Did you know?
Liam Tomlin says: ‘In general South African ingredients are on par with all the other countries I have worked in. The game is fantastic, particularly venison. It is on the same level as, or better than, anything I have ever tasted.’
The Liam Tomlin Culinary Studio is part-owned and operated by Liam Tomlin, formerly of the multi-award-winning three-hatted restaurant, Banc, in Sydney.
Tomlin is now based in Franschhoek, and the culinary studio is an extension of Liam’s Chefs Warehouse in Cape Town - the pre-eminent store for professional chefs and food lovers in search of imported high-tech and designer kitchen goodies, hard-to-source ingredients and cookbooks.
Whereas at Chefs Warehouse Tomlin only presents demonstrations and chef’s tables, at the Liam Tomlin Culinary Studio – at Leopard’s Leap wine estate – you learn how to cook Michelin-star quality meals side by side with the man himself.
The space, which accommodates 24 participants, is arguably the best-equipped facility in the country that is not an accredited culinary training centre. True to Tomlin’s legendary perfectionist streak, each workspace has its own gas hob, a fully equipped fridge, supply cupboard and three exquisitely sharp knives.
The professional cookware is what foodie dreams are made of, with premier brands like Le Creuset, Staub and Shun provided. As one participant noted, ‘Immediately, you believe you can cook better when given tools like these.’
Tomlin’s studio may look like the set of MasterChef, but that’s where the culinary intimidation ends. Tomlin stresses that the classes are aimed at ‘anybody seriously interested in cooking who wants to equip themselves with new skills and techniques and have FUN’.
For starters, you’re treated with complete professionalism by Tomlin and his brigade, and plied with Leopard’s Leap wine while you meet and greet your fellow cooks.
Only top-quality ingredients are provided for the menu, which Tomlin has personally designed. Once the class gets going, Tomlin leads with careful guidance and patient advice, as befits a real celebrity chef: there are no TV tantrums and no nasty alter egos – just good-humoured banter, the clatter of blenders, pans and oven doors, and brows furrowed with concentration as students strive to rise to the occasion.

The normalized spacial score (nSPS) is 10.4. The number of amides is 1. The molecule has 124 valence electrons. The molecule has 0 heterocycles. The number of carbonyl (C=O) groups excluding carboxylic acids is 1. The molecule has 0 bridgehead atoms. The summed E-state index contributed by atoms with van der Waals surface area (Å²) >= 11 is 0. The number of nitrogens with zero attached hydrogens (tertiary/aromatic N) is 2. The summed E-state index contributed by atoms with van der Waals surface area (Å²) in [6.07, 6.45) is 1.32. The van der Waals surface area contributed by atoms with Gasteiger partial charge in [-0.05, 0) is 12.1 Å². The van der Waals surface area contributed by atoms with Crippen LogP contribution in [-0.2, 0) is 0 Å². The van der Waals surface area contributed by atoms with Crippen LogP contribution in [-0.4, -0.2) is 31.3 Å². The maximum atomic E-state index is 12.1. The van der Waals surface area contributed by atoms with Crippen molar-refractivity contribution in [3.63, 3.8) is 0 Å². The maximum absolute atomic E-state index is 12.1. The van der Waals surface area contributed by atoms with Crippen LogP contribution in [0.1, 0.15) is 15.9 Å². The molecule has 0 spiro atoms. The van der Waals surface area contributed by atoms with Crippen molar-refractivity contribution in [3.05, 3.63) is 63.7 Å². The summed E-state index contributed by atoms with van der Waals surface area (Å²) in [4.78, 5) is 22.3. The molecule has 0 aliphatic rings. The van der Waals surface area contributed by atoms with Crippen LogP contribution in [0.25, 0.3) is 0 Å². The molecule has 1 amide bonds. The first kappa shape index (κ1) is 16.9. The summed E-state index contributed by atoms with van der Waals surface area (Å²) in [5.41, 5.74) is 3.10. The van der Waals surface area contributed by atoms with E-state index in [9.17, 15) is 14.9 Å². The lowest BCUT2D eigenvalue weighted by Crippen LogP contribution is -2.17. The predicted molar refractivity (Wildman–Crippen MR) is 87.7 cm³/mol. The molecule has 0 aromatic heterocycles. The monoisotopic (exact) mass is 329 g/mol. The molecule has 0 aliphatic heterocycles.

The three-hour class flies by as Tomlin has a way of making it all seem easy. He keeps it interesting with useful tips about alternative uses for, and substituting, the ingredients, combined with injections of Irish wit and juicy industry anecdotes. His rugged rock-star-meets-Hemingway good looks don’t hurt either.
Since Tomlin cannot be everywhere at once, his faultlessly trained brigade stands ever-ready to save your sauce pot that’s about to boil over, rescue your smoking rack of lamb from the oven, and offer helpful tips to make your meal a masterpiece.
At the end, the group of exhausted but elated amateurs sits down to enjoy 4 courses that look and taste like they were made in a 5-star kitchen.
Eventually, says Tomlin, ‘we’ll use local guest chefs and perhaps some international ones’.
Leopard’s Leap has a revamped wine-tasting room, and a shop that sells high-end functional kitchen equipment and cooking stations. Future plans include a delicatessen where cooks can pick up gourmet goodies before going home to cook up a storm.
Travel tips & Planning info
Who to contact
How to get here
From Cape Town: Follow the N1 in the direction of Paarl. Turn left at the Klapmuts turn-off and immediately right, taking the R44 to Stellenbosch. Approximately 500m after the Klapmuts turn, take the Simondium turn-off and follow the Klapmuts/Simondium Road, which leads to the R45. Turn right onto the R45. Leopard’s Leap is situated on the left.
Best time to visit
Currently, classes are held at the Franschhoek studio on a Wednesday, Friday and Saturday. Visit the Liam Tomlin Food website for the latest class timetable.
A hire car or tour operator.
What will it cost
Classes start from as little as R250 per person.
What to pack
Come to class in clothes that you don’t mind getting dirty and which are easy to move around in; and wear comfortable closed-toe shoes.